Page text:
Broxton Old Hall
|Broxton Old Hall|
Broxton Old Hall
|Location||Broxton, Cheshire, England|
|OS grid reference|
|Built for||Thomas Dod,
Sir Philip de Grey Egerton
|Architectural style(s)||Black-and-white Revival|
|Designated||22 October 1952|
Broxton Old Hall (or Broxton Higher Hall) is in Old Coach Road 0.5 miles (1 km) west of the village of Brown Knowl, in the civil parish of Broxton, Cheshire, England. It is recorded in the National Heritage List for England as a designated Grade II listed building.
The site has been occupied since before 1327. The oldest surviving part of the present house dates from 1595, when it was built for Thomas Dod. In 1873 the house was extended, incorporating fabric from the older house, by the Chester architect John Douglas. This was commissioned by Sir Philip de Grey Egerton of Oulton Park as a dower house. It was purchased by Malcolm Walker, owner of the Iceland Food Store Chain, in 1985 for £750,000, and re-modelled and extended for him by The Carnell Green Partnership in 1987–88.
The house is timber-framed with oak frames and plaster panels. The roofs are of stone slates and have ornate bargeboards and finials. The chimneys consist of detached diagonal flues. The house is in two storeys. The original part of the house has four bays and two gables and a gabled porch. To the left of this part of the house is a recessed wing with one gable and to its right is a projecting wing with one gable. To the sides of each of these are further recessed wings, that to the left having a further gable. The windows are of oak; those in the upper storey have mullions and those in the lower storey have mullions and transoms. The architectural historian Nikolaus Pevsner described it as being "an ornate gabled black and white house".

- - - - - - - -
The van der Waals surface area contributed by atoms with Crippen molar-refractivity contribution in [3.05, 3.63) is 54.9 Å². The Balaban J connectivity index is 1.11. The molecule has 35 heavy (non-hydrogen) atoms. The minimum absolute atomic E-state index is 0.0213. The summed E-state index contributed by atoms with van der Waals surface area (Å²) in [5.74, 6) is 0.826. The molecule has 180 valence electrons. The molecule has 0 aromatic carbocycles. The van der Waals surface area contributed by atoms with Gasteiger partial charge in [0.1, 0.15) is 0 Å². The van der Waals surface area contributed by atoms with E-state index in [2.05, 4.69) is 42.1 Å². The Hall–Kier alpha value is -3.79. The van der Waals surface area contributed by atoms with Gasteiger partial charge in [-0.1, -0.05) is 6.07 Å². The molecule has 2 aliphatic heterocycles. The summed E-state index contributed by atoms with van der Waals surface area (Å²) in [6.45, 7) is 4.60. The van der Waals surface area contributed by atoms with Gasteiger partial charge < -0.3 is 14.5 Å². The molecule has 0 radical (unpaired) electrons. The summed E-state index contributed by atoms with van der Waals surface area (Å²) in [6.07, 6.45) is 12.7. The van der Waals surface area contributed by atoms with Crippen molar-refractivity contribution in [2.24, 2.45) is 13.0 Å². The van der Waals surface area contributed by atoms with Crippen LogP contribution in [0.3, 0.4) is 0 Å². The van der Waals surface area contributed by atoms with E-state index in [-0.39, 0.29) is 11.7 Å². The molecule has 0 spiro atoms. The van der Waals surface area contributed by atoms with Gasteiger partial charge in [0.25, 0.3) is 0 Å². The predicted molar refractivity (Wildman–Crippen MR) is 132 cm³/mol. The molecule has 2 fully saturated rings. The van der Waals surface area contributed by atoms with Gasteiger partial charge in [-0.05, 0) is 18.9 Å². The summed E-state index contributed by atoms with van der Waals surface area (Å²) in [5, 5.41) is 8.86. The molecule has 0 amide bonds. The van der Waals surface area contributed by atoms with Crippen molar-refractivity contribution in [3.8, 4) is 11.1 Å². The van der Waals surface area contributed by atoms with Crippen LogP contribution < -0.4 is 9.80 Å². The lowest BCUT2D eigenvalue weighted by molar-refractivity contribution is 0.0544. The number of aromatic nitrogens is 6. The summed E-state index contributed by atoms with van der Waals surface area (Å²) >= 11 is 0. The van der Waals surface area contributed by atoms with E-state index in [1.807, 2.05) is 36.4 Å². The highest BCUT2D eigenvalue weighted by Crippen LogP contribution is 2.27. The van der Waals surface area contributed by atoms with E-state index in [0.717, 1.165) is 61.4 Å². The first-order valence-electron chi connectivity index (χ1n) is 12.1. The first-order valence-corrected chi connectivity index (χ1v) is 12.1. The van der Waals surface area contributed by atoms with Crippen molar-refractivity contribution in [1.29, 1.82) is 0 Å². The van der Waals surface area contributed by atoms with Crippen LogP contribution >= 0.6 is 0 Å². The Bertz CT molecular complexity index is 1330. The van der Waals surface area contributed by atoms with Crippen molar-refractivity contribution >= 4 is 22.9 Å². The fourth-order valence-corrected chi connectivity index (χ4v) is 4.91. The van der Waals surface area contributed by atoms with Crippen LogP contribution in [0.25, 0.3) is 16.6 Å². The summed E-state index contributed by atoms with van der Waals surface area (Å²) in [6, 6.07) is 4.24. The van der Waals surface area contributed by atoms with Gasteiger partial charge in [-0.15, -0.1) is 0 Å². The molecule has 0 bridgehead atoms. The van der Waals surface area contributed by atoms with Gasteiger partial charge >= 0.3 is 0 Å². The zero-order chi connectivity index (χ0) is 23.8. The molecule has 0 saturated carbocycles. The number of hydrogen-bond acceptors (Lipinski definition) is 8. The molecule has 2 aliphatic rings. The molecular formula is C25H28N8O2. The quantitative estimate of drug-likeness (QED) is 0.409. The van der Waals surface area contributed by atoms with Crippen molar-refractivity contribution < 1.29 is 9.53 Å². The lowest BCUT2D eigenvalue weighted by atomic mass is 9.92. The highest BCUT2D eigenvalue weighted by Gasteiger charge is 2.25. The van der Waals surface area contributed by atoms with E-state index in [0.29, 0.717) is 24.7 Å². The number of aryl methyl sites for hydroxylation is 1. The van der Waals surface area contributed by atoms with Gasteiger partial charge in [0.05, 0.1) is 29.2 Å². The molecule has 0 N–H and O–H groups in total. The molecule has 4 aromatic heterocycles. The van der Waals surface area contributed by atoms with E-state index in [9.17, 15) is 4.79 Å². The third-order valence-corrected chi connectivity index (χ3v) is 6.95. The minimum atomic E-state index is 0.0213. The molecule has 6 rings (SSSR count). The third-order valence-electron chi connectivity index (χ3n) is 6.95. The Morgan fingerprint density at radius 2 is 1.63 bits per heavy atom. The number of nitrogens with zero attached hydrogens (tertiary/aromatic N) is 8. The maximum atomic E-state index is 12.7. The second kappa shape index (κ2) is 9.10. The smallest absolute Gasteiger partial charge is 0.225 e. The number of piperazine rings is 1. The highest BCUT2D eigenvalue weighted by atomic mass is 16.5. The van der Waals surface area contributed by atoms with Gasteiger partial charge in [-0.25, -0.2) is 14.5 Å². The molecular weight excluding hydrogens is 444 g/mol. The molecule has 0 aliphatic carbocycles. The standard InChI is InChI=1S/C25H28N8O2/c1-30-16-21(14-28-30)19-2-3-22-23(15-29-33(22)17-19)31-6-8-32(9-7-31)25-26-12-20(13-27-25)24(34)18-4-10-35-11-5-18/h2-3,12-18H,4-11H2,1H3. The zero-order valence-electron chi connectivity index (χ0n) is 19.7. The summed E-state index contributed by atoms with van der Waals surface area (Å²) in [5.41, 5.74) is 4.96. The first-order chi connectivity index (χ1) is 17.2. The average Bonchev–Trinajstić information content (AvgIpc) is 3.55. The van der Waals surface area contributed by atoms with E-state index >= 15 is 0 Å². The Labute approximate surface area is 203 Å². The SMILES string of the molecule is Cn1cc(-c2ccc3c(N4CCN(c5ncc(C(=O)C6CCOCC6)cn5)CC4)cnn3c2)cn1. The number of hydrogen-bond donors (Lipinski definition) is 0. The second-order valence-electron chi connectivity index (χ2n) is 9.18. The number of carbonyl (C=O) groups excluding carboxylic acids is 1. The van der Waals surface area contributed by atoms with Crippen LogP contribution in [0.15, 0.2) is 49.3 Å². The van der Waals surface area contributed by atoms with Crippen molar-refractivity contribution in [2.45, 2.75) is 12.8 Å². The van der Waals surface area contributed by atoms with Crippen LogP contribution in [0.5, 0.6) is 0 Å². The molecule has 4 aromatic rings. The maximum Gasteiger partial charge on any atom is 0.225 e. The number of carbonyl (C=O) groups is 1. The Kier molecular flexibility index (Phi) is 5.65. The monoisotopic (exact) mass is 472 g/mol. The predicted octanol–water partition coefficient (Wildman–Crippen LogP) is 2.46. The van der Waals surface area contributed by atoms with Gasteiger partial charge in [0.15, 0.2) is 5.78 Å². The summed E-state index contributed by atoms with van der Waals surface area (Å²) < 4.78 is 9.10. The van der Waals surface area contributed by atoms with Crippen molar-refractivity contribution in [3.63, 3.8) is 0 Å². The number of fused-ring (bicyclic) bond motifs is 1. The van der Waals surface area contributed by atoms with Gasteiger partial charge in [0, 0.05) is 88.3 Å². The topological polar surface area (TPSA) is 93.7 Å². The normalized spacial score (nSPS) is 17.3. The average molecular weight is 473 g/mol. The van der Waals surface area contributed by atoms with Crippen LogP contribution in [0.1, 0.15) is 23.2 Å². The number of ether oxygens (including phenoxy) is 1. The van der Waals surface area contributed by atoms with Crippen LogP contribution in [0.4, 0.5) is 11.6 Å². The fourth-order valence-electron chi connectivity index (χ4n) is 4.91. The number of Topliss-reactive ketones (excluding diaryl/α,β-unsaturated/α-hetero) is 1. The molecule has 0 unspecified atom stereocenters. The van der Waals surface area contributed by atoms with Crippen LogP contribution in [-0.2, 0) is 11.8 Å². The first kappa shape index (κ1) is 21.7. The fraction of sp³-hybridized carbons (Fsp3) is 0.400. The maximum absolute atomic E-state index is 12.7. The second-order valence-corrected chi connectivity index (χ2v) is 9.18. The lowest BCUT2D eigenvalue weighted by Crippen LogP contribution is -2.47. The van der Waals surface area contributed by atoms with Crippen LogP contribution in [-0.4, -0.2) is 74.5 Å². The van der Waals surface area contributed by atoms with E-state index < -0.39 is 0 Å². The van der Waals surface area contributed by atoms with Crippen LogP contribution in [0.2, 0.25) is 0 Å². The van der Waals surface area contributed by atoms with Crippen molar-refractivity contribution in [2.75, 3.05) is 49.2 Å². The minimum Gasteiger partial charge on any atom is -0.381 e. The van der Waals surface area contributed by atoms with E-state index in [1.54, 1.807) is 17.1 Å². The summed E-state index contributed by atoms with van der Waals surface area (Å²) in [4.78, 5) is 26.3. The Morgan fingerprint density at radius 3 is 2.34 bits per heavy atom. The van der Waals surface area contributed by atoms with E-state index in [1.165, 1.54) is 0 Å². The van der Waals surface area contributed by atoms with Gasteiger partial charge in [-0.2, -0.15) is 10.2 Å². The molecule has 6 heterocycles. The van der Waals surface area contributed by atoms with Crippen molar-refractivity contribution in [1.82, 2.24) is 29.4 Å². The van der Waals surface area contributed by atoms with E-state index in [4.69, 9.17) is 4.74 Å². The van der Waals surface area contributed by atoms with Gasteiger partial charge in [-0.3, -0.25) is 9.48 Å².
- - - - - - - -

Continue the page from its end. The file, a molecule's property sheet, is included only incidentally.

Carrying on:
The grounds of the hall contain a formal garden, garden terraces, lawns, a lake, follies and a yew avenue. The grounds are not open to the public. In the garden is a structure cut into a cliff and partly lined with blocks of sandstone. It dates from the early 19th century or before. Its base measures around 6m square and it is 4m high. On the floor are stone flags and the ceiling slopes to a central ridge. To its right is a shallow partly natural cave. The structure is a Grade II listed building. It has been described variously as a "stone parlour", a grotto, or King James' Parlour.
- Historic England, "Broxton Old Hall (1229906)", National Heritage List for England, retrieved 30 March 2012
- Broxton Old Hall: History, Parks & Gardens Data Services, retrieved 21 January 2011
- Hartwell, Clare; Hyde, Matthew; Hubbard, Edward; Pevsner, Nikolaus (2011) , Cheshire, The Buildings of England, New Haven and London: Yale University Press, p. 188, ISBN 978-0-300-17043-6
- de Figueiredo, Peter; Treuherz, Julian (1988), Cheshire Country Houses, Chichester: Phillimore, p. 219, ISBN 0-85033-655-4
- Wintle, Angela (5 January 2014), "Iceland founder Malcolm Walker: 'Why should I say sorry for my riches?'", Sunday Telegraph, Telegraph Media Group, retrieved 6 January 2014
- Pevsner, Nikolaus; Hubbard, Edward (2003) , Cheshire, The Buildings of England, New Haven and London: Yale University Press, p. 117, ISBN 0-300-09588-0
- Historic England, "Lodge to Broxton Old Hall (1278837)", National Heritage List for England, retrieved 4 July 2013
- Broxton Old Hall: Description, Parks & Gardens Data Services, retrieved 21 January 2011
- Broxton Old Hall: Summary, Parks & Gardens Data Services, retrieved 21 January 2011
- Historic England, "Stone parlour in grounds of Broxton Old Hall (1229908)", National Heritage List for England, retrieved 30 March 2012
- Caves, Mines & Quarries, Peckforton Hills Local Heritage Project, archived from the original on 18 July 2006, retrieved 20 January 2011